Removal of metal

Mr Kemble Wang has recommended that the metalware removed from your body. Not all metalware requires removal. There are a number of reasons however, why sometimes this is recommended.

In general, reasons for removing hardware from the wrist include: 

  • the hardware is prominent, causing you discomfort or limiting your motion

  • the hardware may be irritating tendons or nerves in your wrist

  • the hardware may need to be removed because other future procedures are planned for your wrist

  • the hardware may have migrated and protruded into a joint where it shouldn't be. 

  • the hardware has the potential for any of the above in the future if not removed now

The following is an example of a forearm where the screws and plates have just been removed. You can see the holes in the bone

Surgical Treatment:

  • Most commonly, Kemble will re-use the previous incisions that are already on your wrist to remove the hardware.

  • The wound for the removal of metalware may be LARGER than the wound for the initial surgery. This is because sometimes it is more difficult taking the metalware out than putting it on the bone

  • The procedure is most commonly a day-case, and you should be able to go home on the same day. 

Post-operative Management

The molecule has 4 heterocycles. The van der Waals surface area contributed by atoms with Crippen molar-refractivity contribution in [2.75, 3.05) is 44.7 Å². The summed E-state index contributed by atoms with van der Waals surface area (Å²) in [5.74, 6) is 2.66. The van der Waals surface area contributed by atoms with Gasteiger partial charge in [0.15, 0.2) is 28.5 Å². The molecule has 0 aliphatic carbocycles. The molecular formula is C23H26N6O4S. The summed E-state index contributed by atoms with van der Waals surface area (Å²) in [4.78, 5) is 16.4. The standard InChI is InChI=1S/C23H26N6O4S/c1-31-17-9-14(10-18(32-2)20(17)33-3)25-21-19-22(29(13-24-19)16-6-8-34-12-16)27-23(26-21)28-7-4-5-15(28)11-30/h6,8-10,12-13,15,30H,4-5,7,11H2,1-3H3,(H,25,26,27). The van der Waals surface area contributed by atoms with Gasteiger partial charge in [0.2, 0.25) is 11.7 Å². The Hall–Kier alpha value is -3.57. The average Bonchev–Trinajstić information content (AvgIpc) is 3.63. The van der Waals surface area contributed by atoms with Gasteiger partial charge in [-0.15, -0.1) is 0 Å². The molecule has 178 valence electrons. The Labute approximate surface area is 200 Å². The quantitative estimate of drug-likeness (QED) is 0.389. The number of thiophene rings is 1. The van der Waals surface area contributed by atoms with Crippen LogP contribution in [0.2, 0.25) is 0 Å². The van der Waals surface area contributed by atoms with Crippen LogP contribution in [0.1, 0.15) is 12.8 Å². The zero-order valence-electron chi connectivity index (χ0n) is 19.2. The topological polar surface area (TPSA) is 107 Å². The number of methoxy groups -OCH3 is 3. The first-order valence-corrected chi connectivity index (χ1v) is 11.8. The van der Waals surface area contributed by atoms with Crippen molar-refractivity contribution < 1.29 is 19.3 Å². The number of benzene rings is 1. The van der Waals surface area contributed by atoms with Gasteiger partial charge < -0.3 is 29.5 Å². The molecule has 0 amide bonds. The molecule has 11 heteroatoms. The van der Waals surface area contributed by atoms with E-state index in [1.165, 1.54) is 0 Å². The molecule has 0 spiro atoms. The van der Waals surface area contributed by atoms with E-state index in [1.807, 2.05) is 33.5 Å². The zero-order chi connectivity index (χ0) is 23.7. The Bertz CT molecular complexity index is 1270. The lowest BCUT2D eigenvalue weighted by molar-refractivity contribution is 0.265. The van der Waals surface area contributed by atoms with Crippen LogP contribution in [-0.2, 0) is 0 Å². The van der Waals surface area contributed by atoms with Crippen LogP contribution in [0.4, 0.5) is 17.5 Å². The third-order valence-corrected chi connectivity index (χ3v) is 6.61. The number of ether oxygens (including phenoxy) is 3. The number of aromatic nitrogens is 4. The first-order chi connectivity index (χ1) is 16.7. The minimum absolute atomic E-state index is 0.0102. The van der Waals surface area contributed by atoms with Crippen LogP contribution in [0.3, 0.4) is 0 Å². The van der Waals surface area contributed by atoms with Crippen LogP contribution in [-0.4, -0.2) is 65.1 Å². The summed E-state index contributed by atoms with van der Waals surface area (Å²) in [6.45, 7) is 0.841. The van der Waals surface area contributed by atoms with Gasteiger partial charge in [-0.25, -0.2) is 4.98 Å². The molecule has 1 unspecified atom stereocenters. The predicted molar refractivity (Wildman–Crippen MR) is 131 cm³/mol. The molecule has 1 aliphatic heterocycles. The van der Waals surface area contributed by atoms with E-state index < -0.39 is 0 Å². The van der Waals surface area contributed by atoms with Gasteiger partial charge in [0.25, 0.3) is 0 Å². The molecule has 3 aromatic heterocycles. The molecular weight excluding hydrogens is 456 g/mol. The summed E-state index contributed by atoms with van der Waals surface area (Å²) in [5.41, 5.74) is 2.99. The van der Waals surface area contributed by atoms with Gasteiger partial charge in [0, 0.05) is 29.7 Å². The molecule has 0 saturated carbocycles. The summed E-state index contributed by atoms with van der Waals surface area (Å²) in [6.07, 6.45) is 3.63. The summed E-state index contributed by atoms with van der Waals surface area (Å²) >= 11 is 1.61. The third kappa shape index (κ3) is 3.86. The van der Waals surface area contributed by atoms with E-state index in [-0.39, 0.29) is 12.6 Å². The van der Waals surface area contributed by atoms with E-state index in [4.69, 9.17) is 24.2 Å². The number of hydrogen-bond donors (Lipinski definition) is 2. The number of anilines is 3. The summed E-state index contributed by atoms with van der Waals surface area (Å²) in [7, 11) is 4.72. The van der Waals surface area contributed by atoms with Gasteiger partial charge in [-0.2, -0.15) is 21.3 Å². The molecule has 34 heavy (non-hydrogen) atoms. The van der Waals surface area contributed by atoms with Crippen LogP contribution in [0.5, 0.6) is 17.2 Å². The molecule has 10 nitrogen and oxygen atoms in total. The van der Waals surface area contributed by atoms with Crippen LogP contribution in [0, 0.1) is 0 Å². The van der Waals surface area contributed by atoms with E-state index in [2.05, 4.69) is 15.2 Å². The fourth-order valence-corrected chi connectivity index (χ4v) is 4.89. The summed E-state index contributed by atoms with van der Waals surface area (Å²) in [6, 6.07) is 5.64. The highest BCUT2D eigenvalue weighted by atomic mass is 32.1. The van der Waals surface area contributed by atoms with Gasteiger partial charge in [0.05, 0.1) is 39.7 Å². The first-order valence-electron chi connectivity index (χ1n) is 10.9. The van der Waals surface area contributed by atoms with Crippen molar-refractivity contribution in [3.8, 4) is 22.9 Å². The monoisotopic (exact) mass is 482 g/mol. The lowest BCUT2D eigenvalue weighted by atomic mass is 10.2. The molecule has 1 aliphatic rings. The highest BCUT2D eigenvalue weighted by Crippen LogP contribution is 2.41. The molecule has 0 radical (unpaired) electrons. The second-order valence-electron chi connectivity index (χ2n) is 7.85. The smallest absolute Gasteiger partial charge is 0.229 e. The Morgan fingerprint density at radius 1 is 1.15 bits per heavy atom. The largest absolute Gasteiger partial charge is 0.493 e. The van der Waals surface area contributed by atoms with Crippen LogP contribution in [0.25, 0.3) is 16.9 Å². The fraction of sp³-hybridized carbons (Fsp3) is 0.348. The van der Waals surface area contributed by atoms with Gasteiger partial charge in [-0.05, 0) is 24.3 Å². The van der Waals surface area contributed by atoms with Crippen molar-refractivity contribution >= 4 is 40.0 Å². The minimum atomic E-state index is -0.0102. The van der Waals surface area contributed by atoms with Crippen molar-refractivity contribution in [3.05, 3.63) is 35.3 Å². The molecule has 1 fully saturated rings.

• It is normal to have some tingling, numbness or weakness following your procedure. This is often due to a nerve block performed preoperatively to help with your pain, or with postoperatively injected local anaesthesia. This will wear off in the first day or two.

  • It is very important post-operatively that you works you start immediately moving the joint to try to regain motion. There is no limit to how much you can move the joints. 

  • There are holes in the bone where the screws used to be. These hole will be filled in gradually with new bone by the body, but this process takes around 6 weeks. Therefore, for the first 6 weeks after surgery, you should avoid high risk activities that can result in falls, or any contact sports. 

  • Please keep your dressing/bandage dry. You may use a plastic bag tied above the elbow to prevent the dressing/wound from getting wet during shower/bathing

  • You may remove the outer bandage after 3 days. there will still be dressing on underneath.

  • Around 2 weeks following surgery, you should have your wound checked. 

What to look out for

  • Continued drainage from the wounds that does not stop after 1 week

  • Suddenly deterioration in pain when previously pain has been improving

  • If any of the above is noted, please contact Dr Kemble Wang's team. 

©2020 Kemble Wang Orthopaedics

 

Disclaimer: All information provided on this webpage should be considered as general guidelines. Actual practice and (expected) outcomes may differ in your case. The contents has been created online for information purposes only. It is not intended to be a substitute for professional medical advice.